Apple Halts Sales of Latest Smartwatches Amidst Import Ban

Apple Halts Sales of Latest Smartwatches Amidst Import Ban | The Enterprise World

(Source – The Wall Street Journal)

Apple has ceased the sale of its most recent flagship smartwatches, the Apple Halts Sales of Latest Smartwatch Series 9 and Apple Watch Ultra 2, on its official online store. This move comes in anticipation of an impending import ban by the US International Trade Commission (ITC), set to come into full effect on December 26th. Notably, both of these sought-after devices will no longer be available at Apple’s physical stores after December 24th.

The basis for this ban stems from an ongoing patent dispute between Apple and medical device manufacturer Masimo. The ITC has rendered a verdict asserting that the SpO2 sensor incorporated in Apple halts sales of smartwatches infringes upon Masimo’s patents. Despite Apple’s plea to postpone the ban pending an appeal, the ITC rejected the motion on Wednesday.

A consistent feature in every flagship Apple Halts Sales smartwatch 

Given that the patent conflict centers around the SpO2 sensor specifically, Apple halts sales and remains able to continue the sale of its more budget-friendly Apple Watch SE, which lacks this particular sensor. The SpO2 feature debuted with the Apple Watch Series 6 in 2020 and has been a consistent feature in every flagship Apple smartwatch since then. Furthermore, Apple has also removed refurbished versions of two prior models, the Series 7 and Series 8, both equipped with SpO2 sensors, from its online inventory. Special editions of the Series 9, including the Apple Watch Nike and Apple Watch Hermès, have likewise been taken off the market.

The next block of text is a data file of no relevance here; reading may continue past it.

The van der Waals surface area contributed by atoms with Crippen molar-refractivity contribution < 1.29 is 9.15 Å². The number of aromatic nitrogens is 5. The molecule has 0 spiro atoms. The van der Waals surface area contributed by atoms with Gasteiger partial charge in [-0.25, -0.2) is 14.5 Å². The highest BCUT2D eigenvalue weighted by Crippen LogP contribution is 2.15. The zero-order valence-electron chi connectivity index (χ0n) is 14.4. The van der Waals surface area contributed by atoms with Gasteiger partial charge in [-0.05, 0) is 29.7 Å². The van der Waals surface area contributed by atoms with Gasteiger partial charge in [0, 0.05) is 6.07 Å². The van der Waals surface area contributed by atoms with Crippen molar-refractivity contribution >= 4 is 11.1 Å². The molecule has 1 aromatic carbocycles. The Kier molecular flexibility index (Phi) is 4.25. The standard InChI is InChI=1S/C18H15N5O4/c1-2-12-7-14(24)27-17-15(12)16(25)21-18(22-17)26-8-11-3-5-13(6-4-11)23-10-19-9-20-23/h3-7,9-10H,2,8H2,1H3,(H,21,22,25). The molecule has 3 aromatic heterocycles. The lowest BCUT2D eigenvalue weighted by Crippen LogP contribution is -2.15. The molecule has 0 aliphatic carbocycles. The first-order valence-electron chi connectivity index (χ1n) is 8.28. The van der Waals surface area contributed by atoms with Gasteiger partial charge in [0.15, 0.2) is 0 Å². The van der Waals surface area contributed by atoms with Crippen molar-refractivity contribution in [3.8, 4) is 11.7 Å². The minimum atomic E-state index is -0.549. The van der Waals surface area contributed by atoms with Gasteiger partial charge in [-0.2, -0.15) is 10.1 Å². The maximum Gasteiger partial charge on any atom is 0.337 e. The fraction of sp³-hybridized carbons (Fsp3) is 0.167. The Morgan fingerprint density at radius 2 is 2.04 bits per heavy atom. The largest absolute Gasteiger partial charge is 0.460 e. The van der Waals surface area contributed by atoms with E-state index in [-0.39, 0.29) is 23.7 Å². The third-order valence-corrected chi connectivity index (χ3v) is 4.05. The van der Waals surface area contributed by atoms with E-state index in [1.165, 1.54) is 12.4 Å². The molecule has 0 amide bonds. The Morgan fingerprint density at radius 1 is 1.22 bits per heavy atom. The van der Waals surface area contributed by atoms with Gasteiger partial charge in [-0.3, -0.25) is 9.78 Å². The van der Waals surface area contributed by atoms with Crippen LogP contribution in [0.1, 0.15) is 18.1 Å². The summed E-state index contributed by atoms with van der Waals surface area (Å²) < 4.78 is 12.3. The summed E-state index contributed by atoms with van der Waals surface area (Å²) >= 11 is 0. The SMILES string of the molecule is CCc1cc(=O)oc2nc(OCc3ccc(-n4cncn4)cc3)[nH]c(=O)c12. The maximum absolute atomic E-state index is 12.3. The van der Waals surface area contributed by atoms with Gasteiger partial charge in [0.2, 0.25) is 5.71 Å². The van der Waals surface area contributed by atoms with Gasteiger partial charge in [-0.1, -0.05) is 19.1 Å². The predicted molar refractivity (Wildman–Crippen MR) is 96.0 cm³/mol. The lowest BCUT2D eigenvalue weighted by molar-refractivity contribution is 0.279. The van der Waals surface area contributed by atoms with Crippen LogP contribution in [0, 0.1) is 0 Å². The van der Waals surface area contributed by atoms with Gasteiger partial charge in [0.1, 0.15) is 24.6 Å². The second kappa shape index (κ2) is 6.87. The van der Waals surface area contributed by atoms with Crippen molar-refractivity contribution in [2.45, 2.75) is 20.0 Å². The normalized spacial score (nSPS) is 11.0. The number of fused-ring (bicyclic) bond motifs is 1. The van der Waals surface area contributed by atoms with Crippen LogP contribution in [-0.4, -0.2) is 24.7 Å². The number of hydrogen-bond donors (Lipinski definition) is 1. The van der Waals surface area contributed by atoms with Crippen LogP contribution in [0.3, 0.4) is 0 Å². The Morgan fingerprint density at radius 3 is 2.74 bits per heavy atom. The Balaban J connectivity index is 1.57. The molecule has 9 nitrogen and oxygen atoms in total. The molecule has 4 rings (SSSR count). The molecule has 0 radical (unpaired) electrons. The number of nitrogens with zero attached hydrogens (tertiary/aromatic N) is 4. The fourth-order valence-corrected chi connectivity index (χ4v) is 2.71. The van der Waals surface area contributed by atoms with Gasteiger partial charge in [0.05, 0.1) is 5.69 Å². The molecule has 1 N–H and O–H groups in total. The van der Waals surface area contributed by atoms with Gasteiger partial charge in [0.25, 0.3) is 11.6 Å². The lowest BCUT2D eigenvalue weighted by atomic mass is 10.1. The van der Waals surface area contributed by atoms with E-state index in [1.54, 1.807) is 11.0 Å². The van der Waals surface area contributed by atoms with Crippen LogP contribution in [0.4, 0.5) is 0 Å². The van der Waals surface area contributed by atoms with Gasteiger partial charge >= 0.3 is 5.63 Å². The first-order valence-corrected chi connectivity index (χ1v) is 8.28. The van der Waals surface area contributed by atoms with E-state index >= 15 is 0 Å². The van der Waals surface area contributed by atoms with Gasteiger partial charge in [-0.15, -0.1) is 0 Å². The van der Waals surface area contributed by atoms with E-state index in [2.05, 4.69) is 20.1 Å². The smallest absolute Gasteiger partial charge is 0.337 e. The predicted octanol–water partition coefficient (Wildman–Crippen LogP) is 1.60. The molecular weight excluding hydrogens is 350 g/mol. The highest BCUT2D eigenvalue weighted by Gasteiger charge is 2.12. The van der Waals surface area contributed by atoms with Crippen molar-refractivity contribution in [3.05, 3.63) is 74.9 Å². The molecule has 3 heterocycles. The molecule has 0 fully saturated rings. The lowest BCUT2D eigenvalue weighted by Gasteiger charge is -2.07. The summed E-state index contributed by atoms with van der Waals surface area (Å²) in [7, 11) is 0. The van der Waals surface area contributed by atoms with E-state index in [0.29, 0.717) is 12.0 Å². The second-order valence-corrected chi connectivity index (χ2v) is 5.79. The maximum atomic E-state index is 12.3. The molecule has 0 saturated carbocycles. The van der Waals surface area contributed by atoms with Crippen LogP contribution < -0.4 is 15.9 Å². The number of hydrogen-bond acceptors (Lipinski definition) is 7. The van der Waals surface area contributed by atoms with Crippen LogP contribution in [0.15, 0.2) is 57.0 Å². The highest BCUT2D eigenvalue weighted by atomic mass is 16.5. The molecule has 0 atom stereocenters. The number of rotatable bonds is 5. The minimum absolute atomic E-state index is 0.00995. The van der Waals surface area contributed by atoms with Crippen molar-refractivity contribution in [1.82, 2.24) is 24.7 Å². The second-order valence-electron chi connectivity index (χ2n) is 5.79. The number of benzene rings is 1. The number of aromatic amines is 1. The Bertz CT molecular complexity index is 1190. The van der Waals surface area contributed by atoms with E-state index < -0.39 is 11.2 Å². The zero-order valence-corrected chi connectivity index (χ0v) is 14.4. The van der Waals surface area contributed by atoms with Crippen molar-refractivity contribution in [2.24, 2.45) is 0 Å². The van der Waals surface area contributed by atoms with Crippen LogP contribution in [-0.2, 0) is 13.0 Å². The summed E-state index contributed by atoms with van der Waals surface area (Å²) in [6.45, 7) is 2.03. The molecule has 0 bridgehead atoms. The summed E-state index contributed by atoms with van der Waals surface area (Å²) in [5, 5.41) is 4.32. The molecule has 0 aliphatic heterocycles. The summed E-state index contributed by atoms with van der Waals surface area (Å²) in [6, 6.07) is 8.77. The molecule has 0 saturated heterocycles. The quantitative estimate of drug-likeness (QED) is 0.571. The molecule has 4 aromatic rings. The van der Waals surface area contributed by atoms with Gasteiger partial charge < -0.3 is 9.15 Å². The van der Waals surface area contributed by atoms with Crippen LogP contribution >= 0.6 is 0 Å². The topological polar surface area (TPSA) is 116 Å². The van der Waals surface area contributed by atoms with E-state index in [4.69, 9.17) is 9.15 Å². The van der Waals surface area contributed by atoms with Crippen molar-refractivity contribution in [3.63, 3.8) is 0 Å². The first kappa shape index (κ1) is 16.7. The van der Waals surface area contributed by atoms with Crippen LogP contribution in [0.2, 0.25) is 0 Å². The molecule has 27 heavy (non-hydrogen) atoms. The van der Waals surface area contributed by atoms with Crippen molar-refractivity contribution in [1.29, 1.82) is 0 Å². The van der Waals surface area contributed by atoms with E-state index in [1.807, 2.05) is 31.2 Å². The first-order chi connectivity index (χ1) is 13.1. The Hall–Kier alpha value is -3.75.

It is essential to note that the ITC ban solely impacts Apple’s own sales channels, sparing other retailers such as Walmart and Best Buy until their existing inventories are depleted. Additionally, the ban exclusively affects watch sales within the United States, with no repercussions for other global regions.

Strong disagreement with the decision and affirming

The duration of the ban remains uncertain. Reports from Bloomberg suggest that the Apple Music App is currently working to modify the software of the affected devices to circumvent infringement on Masimo’s patents. However, Masimo contends that the patents in question are hardware-related, implying that software adjustments may not suffice. If hardware alterations are necessary, it could take a minimum of three months for Apple to rectify the issue, involving the production and shipment of updated watches.

An alternative resolution could be a settlement between Apple and Masimo. Joe Kiani, Masimo’s CEO, has expressed openness to such an arrangement, but as of December 19th, communication from Apple has yet to be received. In response to the ITC’s ruling, Apple’s spokesperson Nikki Rothberg issued a statement on Monday, emphasizing the company’s strong disagreement with the decision and affirming its pursuit of a spectrum of legal and technical options to ensure the continued availability of Apple Halts Sales Watch to its customers.

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